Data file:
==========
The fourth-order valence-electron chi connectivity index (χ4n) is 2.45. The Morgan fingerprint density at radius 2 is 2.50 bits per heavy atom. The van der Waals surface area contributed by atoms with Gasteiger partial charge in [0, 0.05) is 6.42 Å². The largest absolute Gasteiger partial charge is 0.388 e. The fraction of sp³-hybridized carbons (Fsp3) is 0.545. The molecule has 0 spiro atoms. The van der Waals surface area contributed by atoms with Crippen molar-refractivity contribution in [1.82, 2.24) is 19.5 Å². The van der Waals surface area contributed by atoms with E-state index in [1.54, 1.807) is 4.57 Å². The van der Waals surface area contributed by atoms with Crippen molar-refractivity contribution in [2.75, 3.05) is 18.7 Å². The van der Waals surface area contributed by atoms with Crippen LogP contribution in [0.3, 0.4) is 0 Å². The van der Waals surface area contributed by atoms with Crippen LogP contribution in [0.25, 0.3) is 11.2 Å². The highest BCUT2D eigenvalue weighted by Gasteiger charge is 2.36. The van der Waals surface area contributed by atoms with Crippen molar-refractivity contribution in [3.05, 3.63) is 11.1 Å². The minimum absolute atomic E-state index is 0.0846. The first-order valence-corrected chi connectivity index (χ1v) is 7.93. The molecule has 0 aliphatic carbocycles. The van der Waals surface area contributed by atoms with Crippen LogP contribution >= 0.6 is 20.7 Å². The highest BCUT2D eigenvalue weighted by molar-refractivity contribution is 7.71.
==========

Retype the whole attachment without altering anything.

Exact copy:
The fourth-order valence-electron chi connectivity index (χ4n) is 2.45. The Morgan fingerprint density at radius 2 is 2.50 bits per heavy atom. The van der Waals surface area contributed by atoms with Gasteiger partial charge in [0, 0.05) is 6.42 Å². The largest absolute Gasteiger partial charge is 0.388 e. The fraction of sp³-hybridized carbons (Fsp3) is 0.545. The molecule has 0 spiro atoms. The van der Waals surface area contributed by atoms with Crippen molar-refractivity contribution in [1.82, 2.24) is 19.5 Å². The van der Waals surface area contributed by atoms with E-state index in [1.54, 1.807) is 4.57 Å². The van der Waals surface area contributed by atoms with Crippen molar-refractivity contribution in [2.75, 3.05) is 18.7 Å². The van der Waals surface area contributed by atoms with Crippen LogP contribution in [0.3, 0.4) is 0 Å². The van der Waals surface area contributed by atoms with Crippen LogP contribution in [0.25, 0.3) is 11.2 Å². The highest BCUT2D eigenvalue weighted by Gasteiger charge is 2.36. The van der Waals surface area contributed by atoms with Crippen molar-refractivity contribution in [3.05, 3.63) is 11.1 Å². The minimum absolute atomic E-state index is 0.0846. The first-order valence-corrected chi connectivity index (χ1v) is 7.93. The molecule has 0 aliphatic carbocycles. The van der Waals surface area contributed by atoms with Crippen LogP contribution >= 0.6 is 20.7 Å². The highest BCUT2D eigenvalue weighted by molar-refractivity contribution is 7.71.